Santiago Canyon Road show(s)
OC Public Works (OCPW) held a “Community Open House” Nov. 7 at the Library of the Canyons (formerly Silverado School) to publicize changes planned for Santiago County Road next year. Amid large maps and displays describing various safety features, county engineers fielded questions and encouraged attendees to fill out comment cards or attach Post-it notes to areas of concern on the maps.
Plans include the installation of flashing beacons, curve warning signs, guardrails, bike lane buffer space and delineators, and High Friction Surface Treatments (HFST). Delineators are flexible posts with reflectors, similar to those near Jackson Ranch Road. HFST is special paving for improved traction on curves.
County Traffic Engineer Ed Frondoso said that he is interested in getting input from the public now, during the early stages of this project, so that suggested modifications can be incorporated. He has already heard some objections to flashing signals, for example. Some attendees mentioned the road’s scenic corridor designation.
According to Frondoso, this is not a major project since the road footprint would not change, even with added buffer strips between cars and bicycles traveling in the same direction. Currently, a single painted line separates cars and bikes, but Project Manager Wei Zhu said that bicyclists tend to ride close to that line.
The goal of the project is improved safety, as measured by accident data. Funding is affected by grant availability, and federal grants have requirements on how money may be spent. But the county can also pay for projects itself, or decide to not do them.
This project is actually only Phase 2 of three phases, according to the OCPW web page ocpublicworks.com (see SantiagoCanyonRoad). Passing lanes would be constructed in Phase 3, also set to begin with pre-design work next year -- but Frondoso described that as “up in the air.”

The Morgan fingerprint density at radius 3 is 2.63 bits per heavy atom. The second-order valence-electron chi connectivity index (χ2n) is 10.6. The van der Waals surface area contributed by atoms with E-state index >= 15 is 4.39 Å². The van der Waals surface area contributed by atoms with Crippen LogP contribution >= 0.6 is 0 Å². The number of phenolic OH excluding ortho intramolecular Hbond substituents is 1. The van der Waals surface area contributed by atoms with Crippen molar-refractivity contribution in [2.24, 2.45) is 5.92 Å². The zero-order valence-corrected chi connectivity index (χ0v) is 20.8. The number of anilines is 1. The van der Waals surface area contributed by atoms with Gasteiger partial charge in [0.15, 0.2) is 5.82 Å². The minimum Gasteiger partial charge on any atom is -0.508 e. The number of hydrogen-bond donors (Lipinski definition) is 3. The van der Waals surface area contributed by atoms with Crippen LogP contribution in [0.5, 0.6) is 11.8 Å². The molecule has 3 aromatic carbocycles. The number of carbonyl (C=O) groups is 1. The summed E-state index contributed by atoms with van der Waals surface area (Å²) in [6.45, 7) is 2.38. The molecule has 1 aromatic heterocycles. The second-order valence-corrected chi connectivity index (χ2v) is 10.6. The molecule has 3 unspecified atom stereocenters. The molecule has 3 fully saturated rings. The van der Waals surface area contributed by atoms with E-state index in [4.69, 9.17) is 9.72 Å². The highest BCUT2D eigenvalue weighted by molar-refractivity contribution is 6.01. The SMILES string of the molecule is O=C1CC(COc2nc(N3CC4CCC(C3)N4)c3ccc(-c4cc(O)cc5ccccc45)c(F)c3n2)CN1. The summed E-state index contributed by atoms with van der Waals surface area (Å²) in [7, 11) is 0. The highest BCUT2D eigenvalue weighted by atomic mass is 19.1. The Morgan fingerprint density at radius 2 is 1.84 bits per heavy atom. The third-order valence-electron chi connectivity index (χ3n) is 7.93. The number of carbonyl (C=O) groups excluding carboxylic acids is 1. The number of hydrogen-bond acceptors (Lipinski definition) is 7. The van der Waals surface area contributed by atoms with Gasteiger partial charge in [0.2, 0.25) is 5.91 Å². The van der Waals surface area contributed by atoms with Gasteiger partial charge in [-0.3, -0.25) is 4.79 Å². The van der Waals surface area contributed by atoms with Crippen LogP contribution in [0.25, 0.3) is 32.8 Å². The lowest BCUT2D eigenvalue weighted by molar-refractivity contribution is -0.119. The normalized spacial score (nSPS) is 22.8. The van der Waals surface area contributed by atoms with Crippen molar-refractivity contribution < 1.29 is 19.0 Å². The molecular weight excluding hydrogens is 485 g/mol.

Those who missed the presentation should check out the OCPW web page mentioned above, which allows online comments.
Animals in the library
Cockroaches and snakes invaded the Library of the Canyons on Nov. 14. And kids lined up to pet them, courtesy of Wild Wonders Inc., which teaches children about animals by letting them see (and touch) live animals.
In a one-hour program sponsored by ICL’s Friends of the Library, Michelle Engler and Zerlina Clements Smith introduced about 60 children and adults to Arlo the hairy armadillo (ears like little ice cream cones), Cody the green macaw (alarm clock of the rain forest), Lola the green iguana (chicken of the trees—everything else likes to eat it), Miko the kinkajou (racoon-related “honey bear”), Bonita the red-tailed boa constrictor (up to 12 feet long and smells with its tongue), and a Madagascar hissing cockroach (world’s largest, can’t bite, and the boys have two head bumps).
Of course, animals have been in Silverado libraries before. Most recently, Megan the cat lived at the former downtown location until 2016. Before that, the resident feline was Alis (1985-2002). But shortly before last year’s move to new digs, library staff was informed that cats would no longer be permitted.
So birds that can snap a broomstick or finger in two are OK, as are lizards that can break a monkey’s arm with a swipe of its tail, but in the Orwellian logic of library administration, something that purrs quietly in your lap or snoozes on the circulation desk is too dangerous. Apparently the fairy tale is correct: some animals really are more equal than others.
Christmas in the Canyons
Santa Claus, in a custom sleigh pulled by a red pickup truck, is expected in downtown Silverado around 10 a.m. on Saturday, Dec. 8 for Christmas in the Canyons, a day-long event featuring music, raffles, and crafts and food booths in the restaurant parking lot next to the market. As in years past, visitors should park across from the community center and walk or ride the hay wagon into town—admission is free but hayride donations are appreciated.
The holly and the ivy
One of the native chaparral plants common to our area is toyon, a large evergreen shrub also known as Christmas berry, due to its red berry-like fruit that typically appears around this time of year. Toyon’s long, toothed leaves also led to it being called California holly—landmark “holly” trees on old Silverado maps are probably toyons. And Hollywood was named for this plant back when that area was more rural.
There is an old toyon next to the Algerian ivy outside the Canyon Beat’s branch office here in Silverado. However, our building is nowhere near Tom Mix’s star on the Hollywood Walk of Fame, despite being at the corner of holly wood and vine.